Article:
Document Type

Article

Disciplines

Life Sciences

Abstract

Background

An enduring question surrounding sex chromosome evolution is whether effective hemizygosity in the heterogametic sex leads inevitably to dosage compensation of sex-linked genes, and whether this compensation has been observed in a variety of organisms. Incongruence in the conclusions reached in some recent reports has been attributed to different high-throughput approaches to transcriptome analysis. However, recent reports each utilizing RNA-seq to gauge X-linked gene expression relative to autosomal gene expression also arrived at diametrically opposed conclusions regarding X chromosome dosage compensation in mammals.

Results

Here we analyze RNA-seq data from X-monosomic female human and mouse tissues, which are uncomplicated by genes that escape X-inactivation, as well as published RNA-seq data to describe relative X expression (RXE). We find that the determination of RXE is highly dependent upon a variety of computational, statistical and biological assumptions underlying RNA-seq analysis. Parameters implemented in short-read mapping programs, choice of reference genome annotation, expression data distribution, tissue source for RNA and RNA-seq library construction method have profound effects on comparing expression levels across chromosomes.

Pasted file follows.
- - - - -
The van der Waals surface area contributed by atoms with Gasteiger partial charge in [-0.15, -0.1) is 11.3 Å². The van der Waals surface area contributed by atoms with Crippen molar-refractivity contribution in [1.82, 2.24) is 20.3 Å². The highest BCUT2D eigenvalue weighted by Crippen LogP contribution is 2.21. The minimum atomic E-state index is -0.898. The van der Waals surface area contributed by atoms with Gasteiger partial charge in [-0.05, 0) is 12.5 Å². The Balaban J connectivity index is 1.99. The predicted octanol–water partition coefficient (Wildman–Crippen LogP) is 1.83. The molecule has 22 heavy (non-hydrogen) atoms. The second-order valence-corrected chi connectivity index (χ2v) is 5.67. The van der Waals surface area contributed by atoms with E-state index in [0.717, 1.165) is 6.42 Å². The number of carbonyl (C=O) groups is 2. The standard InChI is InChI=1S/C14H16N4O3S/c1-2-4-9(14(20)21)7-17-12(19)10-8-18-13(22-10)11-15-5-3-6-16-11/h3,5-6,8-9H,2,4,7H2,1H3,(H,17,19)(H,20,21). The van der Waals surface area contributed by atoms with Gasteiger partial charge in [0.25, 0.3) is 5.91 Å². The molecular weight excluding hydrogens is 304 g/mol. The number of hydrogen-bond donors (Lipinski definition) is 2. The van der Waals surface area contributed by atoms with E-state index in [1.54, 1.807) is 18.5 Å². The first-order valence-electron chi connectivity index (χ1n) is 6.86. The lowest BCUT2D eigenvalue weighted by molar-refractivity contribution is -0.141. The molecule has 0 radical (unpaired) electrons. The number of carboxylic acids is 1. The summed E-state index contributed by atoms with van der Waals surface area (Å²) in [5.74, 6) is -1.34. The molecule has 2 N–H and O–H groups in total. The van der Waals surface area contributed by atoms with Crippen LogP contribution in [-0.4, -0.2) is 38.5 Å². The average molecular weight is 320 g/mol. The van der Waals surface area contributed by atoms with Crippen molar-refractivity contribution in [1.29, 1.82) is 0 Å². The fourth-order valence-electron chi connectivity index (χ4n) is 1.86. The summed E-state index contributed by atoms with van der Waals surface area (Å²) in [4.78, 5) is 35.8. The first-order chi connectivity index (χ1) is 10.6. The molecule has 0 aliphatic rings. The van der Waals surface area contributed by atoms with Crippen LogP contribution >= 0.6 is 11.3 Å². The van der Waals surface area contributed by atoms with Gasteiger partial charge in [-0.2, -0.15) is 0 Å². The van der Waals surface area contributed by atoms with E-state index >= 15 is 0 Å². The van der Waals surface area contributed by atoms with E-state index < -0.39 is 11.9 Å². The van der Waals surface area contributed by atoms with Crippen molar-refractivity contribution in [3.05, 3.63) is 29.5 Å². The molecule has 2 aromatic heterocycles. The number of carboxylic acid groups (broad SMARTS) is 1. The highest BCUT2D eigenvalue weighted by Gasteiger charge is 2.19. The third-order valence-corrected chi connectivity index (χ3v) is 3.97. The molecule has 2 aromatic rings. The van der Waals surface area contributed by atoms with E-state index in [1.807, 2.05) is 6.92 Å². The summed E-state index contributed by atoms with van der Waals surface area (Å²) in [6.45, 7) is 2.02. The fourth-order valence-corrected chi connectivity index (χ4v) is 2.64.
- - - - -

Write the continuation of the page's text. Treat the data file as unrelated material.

Conclusions

Our analysis shows that the high number of paralogous gene families on the mammalian X chromosome relative to autosomes contributes to the ambiguity in RXE calculations, RNA-seq analysis that takes into account that single- and multi-copy genes are compensated differently supports the conclusion that, in many somatic tissues, the mammalian X is up-regulated compared to the autosomes.

Comments

Originally published in :

BMC Genomics 2013, 14:150 doi:10.1186/1471-2164-14-150

The electronic version of this article is the complete one and can be found online at: http://www.biomedcentral.com/1471-2164/14/150

© 2013 Jue et al.; licensee BioMed Central Ltd.

This is an Open Access article distributed under the terms of the Creative Commons Attribution License (http://creativecommons.org/licenses/by/2.0), which permits unrestricted use, distribution, and reproduction in any medium, provided the original work is properly cited.

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